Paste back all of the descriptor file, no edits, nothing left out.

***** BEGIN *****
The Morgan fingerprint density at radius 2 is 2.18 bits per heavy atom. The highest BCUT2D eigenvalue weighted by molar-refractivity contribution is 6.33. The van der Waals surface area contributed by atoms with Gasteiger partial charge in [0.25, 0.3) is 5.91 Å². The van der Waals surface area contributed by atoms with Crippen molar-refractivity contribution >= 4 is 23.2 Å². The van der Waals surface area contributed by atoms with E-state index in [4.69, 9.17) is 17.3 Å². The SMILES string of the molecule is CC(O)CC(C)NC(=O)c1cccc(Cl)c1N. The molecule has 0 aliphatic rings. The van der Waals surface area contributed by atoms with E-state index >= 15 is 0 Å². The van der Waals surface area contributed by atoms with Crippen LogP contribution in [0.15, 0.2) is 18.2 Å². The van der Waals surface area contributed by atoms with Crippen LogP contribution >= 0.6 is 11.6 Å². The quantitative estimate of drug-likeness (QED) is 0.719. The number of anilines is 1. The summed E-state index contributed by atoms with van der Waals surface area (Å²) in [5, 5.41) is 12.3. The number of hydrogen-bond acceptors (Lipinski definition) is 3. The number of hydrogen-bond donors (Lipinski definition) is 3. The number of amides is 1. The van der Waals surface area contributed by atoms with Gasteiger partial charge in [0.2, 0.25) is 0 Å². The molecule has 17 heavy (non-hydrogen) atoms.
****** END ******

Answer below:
The Morgan fingerprint density at radius 2 is 2.18 bits per heavy atom. The highest BCUT2D eigenvalue weighted by molar-refractivity contribution is 6.33. The van der Waals surface area contributed by atoms with Gasteiger partial charge in [0.25, 0.3) is 5.91 Å². The van der Waals surface area contributed by atoms with Crippen molar-refractivity contribution >= 4 is 23.2 Å². The van der Waals surface area contributed by atoms with E-state index in [4.69, 9.17) is 17.3 Å². The SMILES string of the molecule is CC(O)CC(C)NC(=O)c1cccc(Cl)c1N. The molecule has 0 aliphatic rings. The van der Waals surface area contributed by atoms with E-state index >= 15 is 0 Å². The van der Waals surface area contributed by atoms with Crippen LogP contribution in [0.15, 0.2) is 18.2 Å². The van der Waals surface area contributed by atoms with Crippen LogP contribution >= 0.6 is 11.6 Å². The quantitative estimate of drug-likeness (QED) is 0.719. The number of anilines is 1. The summed E-state index contributed by atoms with van der Waals surface area (Å²) in [5, 5.41) is 12.3. The number of hydrogen-bond acceptors (Lipinski definition) is 3. The number of hydrogen-bond donors (Lipinski definition) is 3. The number of amides is 1. The van der Waals surface area contributed by atoms with Gasteiger partial charge in [0.2, 0.25) is 0 Å². The molecule has 17 heavy (non-hydrogen) atoms.